#TBT – Witch Hazel – History and BenefitsJanet Noe
Spices, herbs, tinctures and essential oils have been used for millennia to season our food, heal our bodies and boost our spirits. In our Throwback Thursday (#TBT) series, we at re:iimmune will take you back in history to learn how these gifts from Mother Nature have been used. We’ll focus on their use through the ages and beneficial purposes in regard to nutrition, natural health and household care. Today we focus on wonderful Witch Hazel!
Indigenous to North America, hamamelis or witch hazel has been prized for thousands of years for it’s astringent, anti-inflammatory and healing benefits. Native Americans boiled the bark and leaves to create an extract that was valued for its cooling and healing properties in treating swellings and inflammations. Early New England Puritans copied the idea and it’s use in America has been widespread after Dr. Charles Hawes found that steam distillation of the plant’s twigs was more effective. “Hawes Extract” came on the market in Essex, Connecticut in 1846. The process was further refined by Thomas Newton Dickinson, Sr. who began the commercial production of the product. Dickinson’s Witch Hazel is still on the market today.
Because it’s naturally rich in tannins, which have a drying effect, witch hazel’s astringent powers have been found to be helpful in treating hemorrhoids, minor bleeding and skin irritation from insect bites and poison ivy. Some folks have also had success in using it to treat psoriasis and eczema. Because of it’s skin tightening properties, it’s also effective at slowing down and stopping bleeding from small cuts and scrapes.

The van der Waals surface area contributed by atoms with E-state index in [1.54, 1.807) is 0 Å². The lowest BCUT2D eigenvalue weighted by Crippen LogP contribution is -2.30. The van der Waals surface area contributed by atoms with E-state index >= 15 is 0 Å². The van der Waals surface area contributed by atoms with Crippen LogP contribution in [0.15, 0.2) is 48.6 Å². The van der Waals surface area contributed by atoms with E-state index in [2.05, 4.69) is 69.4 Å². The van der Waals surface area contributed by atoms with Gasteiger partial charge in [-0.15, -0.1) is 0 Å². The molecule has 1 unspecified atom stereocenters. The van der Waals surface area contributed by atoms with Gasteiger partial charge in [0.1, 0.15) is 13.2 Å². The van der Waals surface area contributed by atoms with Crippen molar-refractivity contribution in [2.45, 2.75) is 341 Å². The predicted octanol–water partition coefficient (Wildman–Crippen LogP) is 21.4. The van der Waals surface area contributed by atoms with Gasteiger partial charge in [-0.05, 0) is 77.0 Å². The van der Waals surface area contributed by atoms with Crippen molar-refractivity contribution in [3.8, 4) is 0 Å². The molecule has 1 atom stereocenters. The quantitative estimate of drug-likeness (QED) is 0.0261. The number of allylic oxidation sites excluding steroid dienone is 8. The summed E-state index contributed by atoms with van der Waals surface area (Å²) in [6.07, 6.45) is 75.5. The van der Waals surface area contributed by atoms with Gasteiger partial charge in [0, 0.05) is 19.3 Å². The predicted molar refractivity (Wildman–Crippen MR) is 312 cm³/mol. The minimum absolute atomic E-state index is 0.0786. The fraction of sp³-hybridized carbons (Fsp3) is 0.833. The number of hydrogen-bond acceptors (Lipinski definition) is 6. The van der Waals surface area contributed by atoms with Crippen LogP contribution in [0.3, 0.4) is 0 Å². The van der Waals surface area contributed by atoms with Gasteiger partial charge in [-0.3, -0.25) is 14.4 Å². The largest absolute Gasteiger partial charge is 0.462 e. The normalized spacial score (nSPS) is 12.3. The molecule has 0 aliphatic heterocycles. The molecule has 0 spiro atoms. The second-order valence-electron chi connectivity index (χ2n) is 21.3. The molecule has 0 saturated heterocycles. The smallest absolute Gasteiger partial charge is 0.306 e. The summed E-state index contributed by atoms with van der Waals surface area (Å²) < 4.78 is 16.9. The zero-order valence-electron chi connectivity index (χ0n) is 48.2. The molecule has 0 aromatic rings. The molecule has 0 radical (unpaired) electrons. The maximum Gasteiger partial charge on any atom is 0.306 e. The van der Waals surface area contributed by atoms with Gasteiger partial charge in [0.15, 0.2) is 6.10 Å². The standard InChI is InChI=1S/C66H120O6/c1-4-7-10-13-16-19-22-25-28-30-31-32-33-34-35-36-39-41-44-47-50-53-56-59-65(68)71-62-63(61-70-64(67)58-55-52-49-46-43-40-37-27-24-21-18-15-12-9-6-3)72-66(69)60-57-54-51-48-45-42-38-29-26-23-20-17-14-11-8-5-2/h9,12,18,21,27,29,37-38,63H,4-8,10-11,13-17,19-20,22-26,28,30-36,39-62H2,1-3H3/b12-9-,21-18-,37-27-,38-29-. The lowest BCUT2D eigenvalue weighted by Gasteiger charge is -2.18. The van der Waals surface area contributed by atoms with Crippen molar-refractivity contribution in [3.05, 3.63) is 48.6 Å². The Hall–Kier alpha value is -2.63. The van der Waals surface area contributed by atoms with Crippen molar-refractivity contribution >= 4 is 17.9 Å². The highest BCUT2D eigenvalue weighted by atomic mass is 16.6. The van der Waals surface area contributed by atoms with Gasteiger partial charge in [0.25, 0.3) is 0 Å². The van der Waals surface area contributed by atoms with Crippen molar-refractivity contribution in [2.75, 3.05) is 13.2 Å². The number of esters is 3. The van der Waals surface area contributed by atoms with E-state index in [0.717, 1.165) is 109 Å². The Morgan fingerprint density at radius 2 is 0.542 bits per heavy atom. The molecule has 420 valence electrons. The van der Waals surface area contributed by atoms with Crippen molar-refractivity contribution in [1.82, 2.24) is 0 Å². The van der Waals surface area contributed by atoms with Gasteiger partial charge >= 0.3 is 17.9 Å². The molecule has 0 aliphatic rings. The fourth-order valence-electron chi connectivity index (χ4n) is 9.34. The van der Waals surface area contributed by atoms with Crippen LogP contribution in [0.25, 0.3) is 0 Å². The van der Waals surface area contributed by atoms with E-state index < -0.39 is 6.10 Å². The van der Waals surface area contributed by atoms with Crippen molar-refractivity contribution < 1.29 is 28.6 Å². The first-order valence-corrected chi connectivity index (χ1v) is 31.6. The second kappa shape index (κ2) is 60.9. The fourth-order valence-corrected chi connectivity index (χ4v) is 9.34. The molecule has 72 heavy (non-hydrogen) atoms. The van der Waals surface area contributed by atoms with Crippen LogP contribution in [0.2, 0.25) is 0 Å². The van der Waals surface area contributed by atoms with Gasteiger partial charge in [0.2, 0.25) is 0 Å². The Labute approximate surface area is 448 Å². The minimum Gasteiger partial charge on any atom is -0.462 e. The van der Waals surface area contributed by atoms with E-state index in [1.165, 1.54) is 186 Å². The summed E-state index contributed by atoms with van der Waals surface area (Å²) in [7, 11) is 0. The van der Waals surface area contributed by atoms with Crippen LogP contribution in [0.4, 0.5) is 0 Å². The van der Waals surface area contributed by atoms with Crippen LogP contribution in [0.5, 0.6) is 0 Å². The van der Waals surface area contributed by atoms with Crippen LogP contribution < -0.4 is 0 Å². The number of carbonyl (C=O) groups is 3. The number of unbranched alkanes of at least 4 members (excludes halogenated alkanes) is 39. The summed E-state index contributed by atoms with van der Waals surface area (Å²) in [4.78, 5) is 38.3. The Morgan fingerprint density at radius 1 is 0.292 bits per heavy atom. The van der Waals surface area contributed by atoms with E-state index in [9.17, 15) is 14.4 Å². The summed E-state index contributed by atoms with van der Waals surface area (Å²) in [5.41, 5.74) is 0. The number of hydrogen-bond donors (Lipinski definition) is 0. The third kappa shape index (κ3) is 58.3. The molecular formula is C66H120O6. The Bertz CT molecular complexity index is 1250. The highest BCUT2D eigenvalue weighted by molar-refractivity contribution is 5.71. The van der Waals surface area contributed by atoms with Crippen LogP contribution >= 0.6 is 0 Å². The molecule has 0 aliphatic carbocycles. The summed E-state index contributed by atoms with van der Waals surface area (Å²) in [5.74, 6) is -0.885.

Witch Hazel is also prized by “Water Diviners” who practice an ancient technique called dowsing wherein a limb or branch of a tree is used to “divine” where water is located underground. They are also a great choice for landscaping as they are hardy, low maintenance and ignored by most pests. Whether you consider them a small tree or a large shrub, they are manageably sized, topping out at 10 to 20 feet. Some varieties will spread nearly as wide, making them a great addition when wanting to cover a lot of space in the yard. Best of all is the beautiful yellow glow you’ll see in your yard when its leaves turn in early autumn. Then in late fall, its spicy smelling, spidery shaped yellow flowers appear and will remain on the branches long after the leaves have fallen.
We can enjoy witch hazel’s beauty and also incorporate it into our own beauty routine! It’s commonly used as a toner and some folks claim that it helps to reduce puffiness and dark circles under the eyes. To test it out for yourself, mix equal parts witch hazel and aloe vera gel and pat under the eyes. We’ve included links to some other Do-It-Yourself beauty products that include witch hazel below. Enjoy!